Sunday, January 25, 2009

Tomatoes – a mans best friend

Tomatoes – a mans best friend

Growing tomatoes in the vegetable garden is a great challenge. There is a sort of unwritten rule for vegetable gardeners; if you grow good tomatoes the rest of the garden must be good also.

The art and science of growing great tomatoes is actually very simple.

Glasshouse tomatoes
During early spring use a fork to turn the soil and make it loose and friable. Apply a liberal amount of compost to the surface. Some people like to dig this in but it is not necessary. Keep it weed free.

Purchase your tomato plants from the garden centre or you may choose to sow your own seed. (see seed sowing). When selecting your tomatoes make sure you get nice strong healthy ones. They should be dark green, with plump stems and just a hit of purple at the base where the roots appear.

When all signs of frost or really cold weather have gone plant them out on your glasshouse about 40cm apart. Add some slow release fertiliser or blood and bone to the soil and water well.

Keep the glasshouse temperature even. The main thing that a glasshouse does is prevent wind damage and stops cold air disturbing the plants.

As tomatoes are climbers you will need to attach strings to the roof and tie the string to the bottom of plants and twist the plant around the string periodically. As you do this remove laterals (side shoots) to encourage upwards growth and better fruiting. Some people may let the main shoot and one other strong lateral grow to produce fruit.

Manage the glasshouse so that it does NOT become a hot house. Tomatoes require a even temperature not hot conditions. Leave the vents open for good air exchange to prevent disease build up.

Water the plants well and regularly. Do not let the soil dry out and then saturate it. This is the cause of a problem called blossom end rot of the actual tomato fruit. Regular watering is best.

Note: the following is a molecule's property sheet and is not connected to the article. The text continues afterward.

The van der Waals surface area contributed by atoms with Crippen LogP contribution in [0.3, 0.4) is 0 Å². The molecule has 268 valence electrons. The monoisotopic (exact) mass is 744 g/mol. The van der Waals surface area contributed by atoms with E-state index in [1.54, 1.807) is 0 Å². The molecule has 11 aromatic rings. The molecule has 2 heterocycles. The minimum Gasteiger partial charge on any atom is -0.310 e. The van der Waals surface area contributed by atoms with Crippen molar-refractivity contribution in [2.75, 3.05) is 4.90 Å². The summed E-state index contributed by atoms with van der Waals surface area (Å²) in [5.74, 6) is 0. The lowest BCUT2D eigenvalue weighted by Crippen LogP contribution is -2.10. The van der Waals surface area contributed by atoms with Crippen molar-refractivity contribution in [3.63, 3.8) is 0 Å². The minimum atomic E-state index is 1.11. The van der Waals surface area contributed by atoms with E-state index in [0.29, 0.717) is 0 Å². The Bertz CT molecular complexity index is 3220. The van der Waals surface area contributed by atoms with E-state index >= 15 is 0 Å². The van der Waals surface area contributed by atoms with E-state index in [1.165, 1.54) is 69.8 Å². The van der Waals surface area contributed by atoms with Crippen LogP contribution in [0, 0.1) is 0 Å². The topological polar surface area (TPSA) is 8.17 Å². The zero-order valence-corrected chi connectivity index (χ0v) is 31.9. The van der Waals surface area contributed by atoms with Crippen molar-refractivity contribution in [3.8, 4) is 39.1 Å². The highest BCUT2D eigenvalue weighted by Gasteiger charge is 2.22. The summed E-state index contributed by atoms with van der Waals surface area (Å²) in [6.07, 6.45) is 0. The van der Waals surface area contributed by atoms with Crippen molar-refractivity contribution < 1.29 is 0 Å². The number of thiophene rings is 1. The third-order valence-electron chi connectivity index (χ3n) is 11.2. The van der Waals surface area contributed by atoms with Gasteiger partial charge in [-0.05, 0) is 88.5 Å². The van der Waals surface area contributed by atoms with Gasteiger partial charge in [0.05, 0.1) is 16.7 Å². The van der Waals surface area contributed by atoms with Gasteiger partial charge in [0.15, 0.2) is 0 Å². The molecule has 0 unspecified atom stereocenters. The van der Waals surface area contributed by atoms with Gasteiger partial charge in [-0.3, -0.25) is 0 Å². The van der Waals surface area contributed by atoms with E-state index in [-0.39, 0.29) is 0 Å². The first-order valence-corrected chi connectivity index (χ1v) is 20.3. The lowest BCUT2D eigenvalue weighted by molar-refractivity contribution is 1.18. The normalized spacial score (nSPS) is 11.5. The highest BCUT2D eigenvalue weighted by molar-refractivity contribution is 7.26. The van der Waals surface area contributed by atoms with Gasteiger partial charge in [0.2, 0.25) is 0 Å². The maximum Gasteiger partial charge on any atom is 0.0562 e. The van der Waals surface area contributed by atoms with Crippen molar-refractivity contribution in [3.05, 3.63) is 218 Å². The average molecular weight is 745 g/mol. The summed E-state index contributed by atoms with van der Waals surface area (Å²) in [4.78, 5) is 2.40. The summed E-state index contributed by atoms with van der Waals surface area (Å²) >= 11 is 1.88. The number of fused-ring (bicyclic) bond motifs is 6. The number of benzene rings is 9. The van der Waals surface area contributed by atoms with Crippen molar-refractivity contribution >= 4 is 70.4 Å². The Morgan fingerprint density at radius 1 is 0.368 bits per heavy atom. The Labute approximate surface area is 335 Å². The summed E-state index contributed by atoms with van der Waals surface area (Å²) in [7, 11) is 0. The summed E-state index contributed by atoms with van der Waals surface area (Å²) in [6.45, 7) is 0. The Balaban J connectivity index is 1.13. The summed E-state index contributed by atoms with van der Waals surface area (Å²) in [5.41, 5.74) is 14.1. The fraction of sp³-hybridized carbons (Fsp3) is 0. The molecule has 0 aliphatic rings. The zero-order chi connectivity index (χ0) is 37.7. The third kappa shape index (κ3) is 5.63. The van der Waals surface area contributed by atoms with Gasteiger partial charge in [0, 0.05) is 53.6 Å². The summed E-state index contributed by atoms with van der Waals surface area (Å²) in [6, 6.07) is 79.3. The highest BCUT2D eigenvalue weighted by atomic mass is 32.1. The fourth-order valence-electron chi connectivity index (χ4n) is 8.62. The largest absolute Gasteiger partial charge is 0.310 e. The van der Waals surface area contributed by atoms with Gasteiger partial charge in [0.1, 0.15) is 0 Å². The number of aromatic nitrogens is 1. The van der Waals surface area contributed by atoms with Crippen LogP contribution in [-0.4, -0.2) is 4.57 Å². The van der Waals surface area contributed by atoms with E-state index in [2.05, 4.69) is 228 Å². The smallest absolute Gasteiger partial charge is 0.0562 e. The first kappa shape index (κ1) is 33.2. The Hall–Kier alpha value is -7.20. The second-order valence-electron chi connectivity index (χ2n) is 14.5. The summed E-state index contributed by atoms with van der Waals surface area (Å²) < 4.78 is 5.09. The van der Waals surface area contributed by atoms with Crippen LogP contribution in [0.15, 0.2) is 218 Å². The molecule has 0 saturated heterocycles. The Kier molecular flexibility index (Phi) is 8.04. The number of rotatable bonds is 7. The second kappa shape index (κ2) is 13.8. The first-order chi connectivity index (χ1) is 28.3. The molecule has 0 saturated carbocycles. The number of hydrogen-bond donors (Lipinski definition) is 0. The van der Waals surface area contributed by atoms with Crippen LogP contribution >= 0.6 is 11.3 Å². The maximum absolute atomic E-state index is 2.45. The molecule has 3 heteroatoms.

As the plants grow the bottom leaves will start to turn yellow. These can be removed. This will let light into the ripening tomatoes.

Pest will appear later in the season and ill include white fly and looper caterpillar. Spray these with your organic or traditional insect spray.

Should the plants look like they need some extra fertiliser use a general purpose fertiliser that does not have too much nitrogen in it.

Commonsense and care and attention to glasshouse hygiene are keys to success with tomatoes.

When ripe pick the fruit and enjoy.

Outdoor tomatoes are even easier. Select a sheltered part of you garden away from strong cold winds. Prepare the ground with lots of compost. Plant out a row of tomato plants about 40 cm apart. Insert a sturdy stake to tie the tomato plant up to as it grows. Some people prefer not to remove all the side shoots and have it spread out and not become too tall. The choice is really dependent upon how much room is available in the garden.

Again keep up a regular watering. Removal of yellow leaves and some side shoots will keep fresh air moving through the plant and help prevent a build up of pests and diseases.

Once again good care and attention will provide large rewards.

1 comment:

PA said...

Hi Alan,
Thanks for the advice... The ground is still solid about 2 inches down, so will have to be patient until I can get my garden going.

I wanted to know what staking system you use for your tomoatoes? I have tried everything and now excited with a new product I found at www.thetomatostake.com Simple, plastic stake with twist ties already on it.

Best of luck!